A lot of planning had gone into that, but still being on a distant planet it was all very different from what any of the 700 passengers could have imagined. The initial plan was to build different settlements, based on skills, interests, character, temperament, personal politics and all that. One of those were primitivist settlements like the one where Cody had grown up: they tried to use as little technology as possible. There were droids though for the heavy work, but other than that most work was done by hand. The settlements were small with initially only 30 primitivists in each of the ten of these settlements. Their objective was to grow food for the entire colony.
All other settlements were mixtures of scientists and engineers whose task it was to develop everything from a simple aspirin to custom made military technology, preferably using natural resources. These settlements were also 30 and of those there were five. 
The biggest settlement was that of a military command and that one counted 500. It was a huge complex by comparison and many asked why a peaceful mission needed so much military power to begin with. The official reason that was stated was that all utilitarian tasks were run by the military: hospital, school etc etc.
We’re getting side-tracked,” the girl says. 
I don’t mind,” was all Cody knew to say and he though: I don’t mind at all...

In a way, all that was ancient history, since that was how it had all started out over two hundred years ago. What had happened first was that tasks for survival were carried out. After that all settlements started expanding and then it became clear that younger generations were not willing to either just work the military, farming, science or engineering. They were more culturally oriented and they produced a generation of musicians, writers, painters and all that. In other words: they didn’t want to have too much to do with the military forces. 
What happened was that new settlements were formed with more culture and freedom in mind. Life became richer and it started developing its own identity. 
So you plan to become an artist?” Cody asks. 
What is your art?”
Later,” she says. 


The girl walks him to the local inn. 
Along the way he asks her why she does all this. 
You seem like a good guy.”

Those words stay with him that night and he can’t help thinking: what does a girl like that….


The next day she’s at his door at ten in the morning.
Tonight I want to show you something,” she says, “I’ll be here at8.”
Can you give me a hint?”
Something fun.”

She left him to himself for that day. After lunch he took a stroll around town. It was a very short stroll, because it was too hot and it seemed that most places of business or activity were closed. He figured that he must have caught them at the siesta.


That night the girl takes him out to a gathering in the desert. A transport shuttles them to the site in 30 minutes. The ride ends next to a structure of what looks like a dinosaur made out of metal. There’s also a large sphere. A decommissioned space-fighter (two seater). There’s a large statue of a man fighting a droid. A large owl made of wood. A space-ship.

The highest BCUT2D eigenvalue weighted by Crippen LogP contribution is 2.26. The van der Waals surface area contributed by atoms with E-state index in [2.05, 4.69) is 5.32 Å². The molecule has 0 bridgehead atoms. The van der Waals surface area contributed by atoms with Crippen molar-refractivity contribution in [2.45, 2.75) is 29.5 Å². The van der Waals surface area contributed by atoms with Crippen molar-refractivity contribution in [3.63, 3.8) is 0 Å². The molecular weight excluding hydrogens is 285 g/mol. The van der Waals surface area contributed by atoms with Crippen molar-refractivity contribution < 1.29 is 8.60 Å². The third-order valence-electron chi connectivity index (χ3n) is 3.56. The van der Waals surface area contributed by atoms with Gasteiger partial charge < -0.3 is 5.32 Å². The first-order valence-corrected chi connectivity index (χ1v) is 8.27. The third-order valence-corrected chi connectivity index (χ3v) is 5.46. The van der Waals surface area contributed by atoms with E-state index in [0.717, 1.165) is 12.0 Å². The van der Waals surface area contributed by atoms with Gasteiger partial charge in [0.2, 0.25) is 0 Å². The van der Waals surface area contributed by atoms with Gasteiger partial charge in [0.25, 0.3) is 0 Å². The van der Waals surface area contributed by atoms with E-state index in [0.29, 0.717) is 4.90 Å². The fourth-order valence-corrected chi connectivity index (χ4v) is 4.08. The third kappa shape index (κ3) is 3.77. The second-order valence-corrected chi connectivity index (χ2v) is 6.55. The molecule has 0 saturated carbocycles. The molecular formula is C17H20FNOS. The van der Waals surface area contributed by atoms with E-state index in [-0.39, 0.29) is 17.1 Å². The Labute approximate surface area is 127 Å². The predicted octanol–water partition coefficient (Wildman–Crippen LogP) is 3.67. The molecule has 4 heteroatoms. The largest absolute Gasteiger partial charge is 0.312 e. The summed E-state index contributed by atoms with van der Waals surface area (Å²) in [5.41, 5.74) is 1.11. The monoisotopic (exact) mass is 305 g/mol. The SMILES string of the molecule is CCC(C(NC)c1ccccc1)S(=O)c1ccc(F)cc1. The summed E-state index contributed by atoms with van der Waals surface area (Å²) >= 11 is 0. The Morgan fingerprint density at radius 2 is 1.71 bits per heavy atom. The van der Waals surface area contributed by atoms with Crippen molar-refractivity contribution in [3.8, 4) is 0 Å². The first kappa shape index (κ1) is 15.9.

This place is huge….” Cody says, “What exactly is going on here?”
You know how our settlement can be small,” Katie Tucker says, “This is our escapism. These shapes represent our stories, but at the same time they are made to make you think.”
Just imagine being here late at night, sleep-deprived and after a few drinks to take off the edge,” she says, “This is what I mean by art.”
To gain perspective….” he says, “I kind of get why you wanted to show me this….”
If you come here in the daytime you can see for miles and miles in either direction,” Katie Tucker says, “But it would be unbearably hot as well this time of the year.”


She walks him around and introduces him to everyone along the way.
Everyone knows you….” he says.
Well,” she says, “By now most should know you too.”

Katie Tucker pauses, and leans forward.
So Mr. Goodguy: what is your plan?”

For a moment he thinks about his next move, but this not the right time to make a play. She probably just means his big plan for the future.
I always dreamed of joining the flying squad,” he says and he has this feeling that his doubt is sounding through.
Why would they take you?” she asks, “You’re just a primitivist and you know what they say about the schooling of primitivists, right?”

Hearing herself use the word primitivist gets her riled up.
But I can learn.” 
Anyone can learn,” she says, “What you need is credibility, credentials, reputation, that kind of thing.” 
You’re trying to say that I ought to hang around here for a while?” 
We have all kinds of folks here: you can pick up some engineering skills, you can brush up on your calculus, you can read up on some of the great masters of the old world.” 
Why would anyone let me do that here?” 

Look around you, kid,” she says, “We all walked out of all the other settlements with something bigger in mind.” 
No restraints,” she says, “A free society.”


They go for a stroll and when they are at a dark spot away from all the action, she lets him taste a bit of the pie. He wants more, but somehow she keeps him off, even though she definitely has the same thought on her mind.